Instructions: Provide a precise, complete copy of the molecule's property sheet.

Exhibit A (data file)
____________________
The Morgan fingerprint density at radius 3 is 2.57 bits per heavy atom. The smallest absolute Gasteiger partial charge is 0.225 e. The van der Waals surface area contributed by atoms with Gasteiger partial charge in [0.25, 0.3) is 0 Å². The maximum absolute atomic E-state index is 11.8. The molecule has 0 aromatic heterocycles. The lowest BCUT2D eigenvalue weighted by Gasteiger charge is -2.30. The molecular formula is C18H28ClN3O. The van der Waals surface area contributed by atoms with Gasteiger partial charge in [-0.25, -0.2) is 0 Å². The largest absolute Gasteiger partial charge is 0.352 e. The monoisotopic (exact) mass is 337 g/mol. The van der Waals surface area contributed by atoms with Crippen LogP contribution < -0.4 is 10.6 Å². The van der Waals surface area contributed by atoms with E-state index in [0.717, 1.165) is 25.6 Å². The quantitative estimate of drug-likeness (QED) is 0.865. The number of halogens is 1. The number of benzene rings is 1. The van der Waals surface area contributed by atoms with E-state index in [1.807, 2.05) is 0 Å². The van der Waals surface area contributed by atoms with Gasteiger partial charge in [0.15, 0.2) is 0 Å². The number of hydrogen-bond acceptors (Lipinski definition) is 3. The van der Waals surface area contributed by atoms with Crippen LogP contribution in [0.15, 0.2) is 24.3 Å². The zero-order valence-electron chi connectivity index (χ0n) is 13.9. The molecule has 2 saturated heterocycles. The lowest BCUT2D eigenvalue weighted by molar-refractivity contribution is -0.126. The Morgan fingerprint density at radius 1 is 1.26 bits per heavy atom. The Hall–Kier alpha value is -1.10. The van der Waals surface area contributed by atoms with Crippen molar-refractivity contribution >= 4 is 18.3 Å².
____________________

The Morgan fingerprint density at radius 3 is 2.57 bits per heavy atom. The smallest absolute Gasteiger partial charge is 0.225 e. The van der Waals surface area contributed by atoms with Gasteiger partial charge in [0.25, 0.3) is 0 Å². The maximum absolute atomic E-state index is 11.8. The molecule has 0 aromatic heterocycles. The lowest BCUT2D eigenvalue weighted by Gasteiger charge is -2.30. The molecular formula is C18H28ClN3O. The van der Waals surface area contributed by atoms with Gasteiger partial charge in [-0.25, -0.2) is 0 Å². The largest absolute Gasteiger partial charge is 0.352 e. The monoisotopic (exact) mass is 337 g/mol. The van der Waals surface area contributed by atoms with Crippen LogP contribution < -0.4 is 10.6 Å². The van der Waals surface area contributed by atoms with E-state index in [0.717, 1.165) is 25.6 Å². The quantitative estimate of drug-likeness (QED) is 0.865. The number of halogens is 1. The number of benzene rings is 1. The van der Waals surface area contributed by atoms with E-state index in [1.807, 2.05) is 0 Å². The van der Waals surface area contributed by atoms with Gasteiger partial charge in [0.15, 0.2) is 0 Å². The number of hydrogen-bond acceptors (Lipinski definition) is 3. The van der Waals surface area contributed by atoms with Crippen LogP contribution in [0.15, 0.2) is 24.3 Å². The zero-order valence-electron chi connectivity index (χ0n) is 13.9. The molecule has 2 saturated heterocycles. The lowest BCUT2D eigenvalue weighted by molar-refractivity contribution is -0.126. The Morgan fingerprint density at radius 1 is 1.26 bits per heavy atom. The Hall–Kier alpha value is -1.10. The van der Waals surface area contributed by atoms with Crippen molar-refractivity contribution >= 4 is 18.3 Å².